“I am delighted to announce that the SOEC here in Penticton will host the 2018 Scotties tournament of Hearts,” Curling Canada board director Lena West said, on Oct. 27th, to a room full of media representatives, elected officials, and community dignitaries.
Former world champion and Scotties Tournament of Heart champion Kelly Scott of Kelowna, who represented the Penticton bid, took the podium for that press event.
“A huge congratulations goes out to Kim and Charlie, and their committee members for their hard work on the Scotties 2018 bid, and now for bringing the Scotties to Penticton,” Scott told the assembled crowd.
“The Scotties tournament of Hearts is one of Canada’s best-known women’s sporting events, and people from all across the world will be watching.”
That, for me, was where the second part, and perhaps the best part, of this story truly begins.
Recognizing I was now part of a fantastic story, with worldwide viewership, about bringing the Scotties Tournament of Hearts to B.C., I shuddered with the recognition that I had never curled a day, or an end, in my life.
Yeah there was that time I attempted to throw cedar-burl “rocks” along a frozen Rideau Canal during the Smiths Falls, ON winter Festival in 1981 … but that doesn’t really count.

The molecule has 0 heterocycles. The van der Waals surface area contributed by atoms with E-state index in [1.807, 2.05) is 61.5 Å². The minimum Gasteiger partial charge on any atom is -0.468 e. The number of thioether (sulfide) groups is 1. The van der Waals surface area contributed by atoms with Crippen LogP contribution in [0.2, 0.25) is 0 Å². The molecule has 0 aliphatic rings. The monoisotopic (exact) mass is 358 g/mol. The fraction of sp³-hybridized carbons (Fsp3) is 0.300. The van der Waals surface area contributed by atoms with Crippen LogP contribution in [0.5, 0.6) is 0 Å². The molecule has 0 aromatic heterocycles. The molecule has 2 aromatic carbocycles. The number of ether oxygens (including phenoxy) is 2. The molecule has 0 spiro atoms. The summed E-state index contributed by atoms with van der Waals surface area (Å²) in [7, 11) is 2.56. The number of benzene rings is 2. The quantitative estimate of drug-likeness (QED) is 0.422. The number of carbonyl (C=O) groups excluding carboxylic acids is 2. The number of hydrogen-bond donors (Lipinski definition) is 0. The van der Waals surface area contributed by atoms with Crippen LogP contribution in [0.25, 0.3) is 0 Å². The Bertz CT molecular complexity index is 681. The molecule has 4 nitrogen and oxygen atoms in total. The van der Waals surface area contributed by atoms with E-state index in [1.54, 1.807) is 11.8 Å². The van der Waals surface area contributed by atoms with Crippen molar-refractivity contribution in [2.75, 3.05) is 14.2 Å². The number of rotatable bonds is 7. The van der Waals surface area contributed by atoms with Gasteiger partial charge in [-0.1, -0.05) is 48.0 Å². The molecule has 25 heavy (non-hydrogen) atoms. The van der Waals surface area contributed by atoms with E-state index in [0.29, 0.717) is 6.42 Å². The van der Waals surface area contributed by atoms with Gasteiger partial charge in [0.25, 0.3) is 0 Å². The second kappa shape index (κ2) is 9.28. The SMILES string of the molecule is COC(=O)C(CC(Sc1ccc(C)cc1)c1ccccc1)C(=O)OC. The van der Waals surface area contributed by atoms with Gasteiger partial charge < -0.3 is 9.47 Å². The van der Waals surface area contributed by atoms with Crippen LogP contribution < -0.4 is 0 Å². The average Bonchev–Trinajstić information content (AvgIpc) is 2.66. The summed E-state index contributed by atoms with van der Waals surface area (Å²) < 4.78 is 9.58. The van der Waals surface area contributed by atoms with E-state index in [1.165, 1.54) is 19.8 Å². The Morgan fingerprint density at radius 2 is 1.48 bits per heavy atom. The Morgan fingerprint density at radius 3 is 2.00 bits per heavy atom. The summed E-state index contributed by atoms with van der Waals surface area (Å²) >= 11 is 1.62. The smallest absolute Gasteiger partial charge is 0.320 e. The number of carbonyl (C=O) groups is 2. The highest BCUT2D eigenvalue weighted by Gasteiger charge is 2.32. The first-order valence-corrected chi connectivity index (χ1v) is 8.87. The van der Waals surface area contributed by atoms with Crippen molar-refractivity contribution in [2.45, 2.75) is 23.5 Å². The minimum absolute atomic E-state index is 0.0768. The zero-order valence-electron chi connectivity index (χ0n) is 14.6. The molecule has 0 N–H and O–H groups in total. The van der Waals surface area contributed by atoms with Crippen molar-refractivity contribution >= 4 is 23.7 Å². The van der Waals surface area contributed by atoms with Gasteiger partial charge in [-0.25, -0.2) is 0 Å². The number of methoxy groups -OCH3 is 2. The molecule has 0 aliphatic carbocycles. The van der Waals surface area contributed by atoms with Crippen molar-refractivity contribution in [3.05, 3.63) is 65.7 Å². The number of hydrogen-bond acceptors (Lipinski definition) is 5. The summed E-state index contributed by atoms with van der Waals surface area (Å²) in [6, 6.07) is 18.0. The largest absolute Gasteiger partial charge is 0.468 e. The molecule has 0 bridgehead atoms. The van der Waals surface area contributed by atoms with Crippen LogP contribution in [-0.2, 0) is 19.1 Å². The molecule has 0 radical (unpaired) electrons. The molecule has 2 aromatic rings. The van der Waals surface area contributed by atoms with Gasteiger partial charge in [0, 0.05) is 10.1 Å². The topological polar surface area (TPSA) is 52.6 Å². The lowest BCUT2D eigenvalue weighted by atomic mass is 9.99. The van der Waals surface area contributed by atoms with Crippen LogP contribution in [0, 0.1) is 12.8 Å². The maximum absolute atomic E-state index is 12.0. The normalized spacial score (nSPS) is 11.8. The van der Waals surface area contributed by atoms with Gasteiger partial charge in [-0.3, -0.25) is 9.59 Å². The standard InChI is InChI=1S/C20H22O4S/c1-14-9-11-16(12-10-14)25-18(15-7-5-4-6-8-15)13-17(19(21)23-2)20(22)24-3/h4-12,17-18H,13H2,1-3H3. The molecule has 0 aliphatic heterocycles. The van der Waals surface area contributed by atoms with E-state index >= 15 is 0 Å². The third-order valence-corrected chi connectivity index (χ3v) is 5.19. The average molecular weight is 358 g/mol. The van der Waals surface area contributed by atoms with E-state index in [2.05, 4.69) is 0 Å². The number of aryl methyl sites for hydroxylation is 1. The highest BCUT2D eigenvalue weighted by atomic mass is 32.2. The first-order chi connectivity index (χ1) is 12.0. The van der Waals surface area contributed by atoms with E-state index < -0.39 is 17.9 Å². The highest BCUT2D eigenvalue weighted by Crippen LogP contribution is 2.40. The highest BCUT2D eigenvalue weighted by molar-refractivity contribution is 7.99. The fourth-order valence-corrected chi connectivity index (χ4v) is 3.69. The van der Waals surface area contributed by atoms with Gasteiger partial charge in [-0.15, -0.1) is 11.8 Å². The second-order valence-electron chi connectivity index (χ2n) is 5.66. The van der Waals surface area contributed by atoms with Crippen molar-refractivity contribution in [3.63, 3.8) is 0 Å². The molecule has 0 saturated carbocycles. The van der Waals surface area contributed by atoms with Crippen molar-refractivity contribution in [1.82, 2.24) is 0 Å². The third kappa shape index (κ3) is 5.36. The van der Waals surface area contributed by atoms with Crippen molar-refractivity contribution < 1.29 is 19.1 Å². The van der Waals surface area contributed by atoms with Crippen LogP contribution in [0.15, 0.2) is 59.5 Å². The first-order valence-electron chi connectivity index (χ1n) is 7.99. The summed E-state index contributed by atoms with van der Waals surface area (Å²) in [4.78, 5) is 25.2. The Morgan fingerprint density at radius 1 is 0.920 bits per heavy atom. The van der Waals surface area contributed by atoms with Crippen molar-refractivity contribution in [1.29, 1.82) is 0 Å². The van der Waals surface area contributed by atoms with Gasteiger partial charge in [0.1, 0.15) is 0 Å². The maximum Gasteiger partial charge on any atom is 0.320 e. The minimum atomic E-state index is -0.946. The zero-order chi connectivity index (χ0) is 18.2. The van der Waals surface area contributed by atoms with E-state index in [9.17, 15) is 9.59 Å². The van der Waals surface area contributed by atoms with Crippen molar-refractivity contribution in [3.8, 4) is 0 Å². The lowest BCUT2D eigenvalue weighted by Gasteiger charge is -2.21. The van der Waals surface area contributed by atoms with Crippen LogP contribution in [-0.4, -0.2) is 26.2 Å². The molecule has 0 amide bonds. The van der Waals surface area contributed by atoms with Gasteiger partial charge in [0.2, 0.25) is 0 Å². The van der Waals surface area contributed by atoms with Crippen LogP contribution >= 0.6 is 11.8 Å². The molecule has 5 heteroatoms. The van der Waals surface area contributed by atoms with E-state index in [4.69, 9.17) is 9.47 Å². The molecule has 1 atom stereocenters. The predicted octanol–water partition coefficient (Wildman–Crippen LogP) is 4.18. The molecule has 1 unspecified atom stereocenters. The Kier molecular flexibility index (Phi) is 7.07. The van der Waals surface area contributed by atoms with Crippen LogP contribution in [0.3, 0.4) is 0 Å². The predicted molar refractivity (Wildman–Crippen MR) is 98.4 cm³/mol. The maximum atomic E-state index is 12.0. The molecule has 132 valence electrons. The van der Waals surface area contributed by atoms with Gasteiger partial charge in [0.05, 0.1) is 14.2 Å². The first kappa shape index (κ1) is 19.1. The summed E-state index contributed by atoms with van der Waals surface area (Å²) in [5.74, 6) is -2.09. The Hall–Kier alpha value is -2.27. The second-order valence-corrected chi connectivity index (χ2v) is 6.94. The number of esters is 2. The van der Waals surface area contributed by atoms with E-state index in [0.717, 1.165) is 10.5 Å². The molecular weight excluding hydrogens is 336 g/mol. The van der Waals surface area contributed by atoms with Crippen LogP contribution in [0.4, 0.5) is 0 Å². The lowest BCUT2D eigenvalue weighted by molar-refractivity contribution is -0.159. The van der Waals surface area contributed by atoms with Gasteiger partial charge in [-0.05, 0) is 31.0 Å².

I didn’t even understand how the scoreboard worked. I had a year to get into curling, and I needed to learn fast.
A quick online search revealed to me that the local Abbotsford Curling Club offered “Learn to Curl” clinics, and I called in a reservation for me and a buddy. After a couple of nights of one-on-one instruction, I was directed toward a social novice league that was as much about socializing as it was about learning the game.
As Curling Canada was announcing the Penticton curling Club’s success in landing the right to host the 2018 Scotties Tournament, was well on my way to becoming a curling participant, and a club member.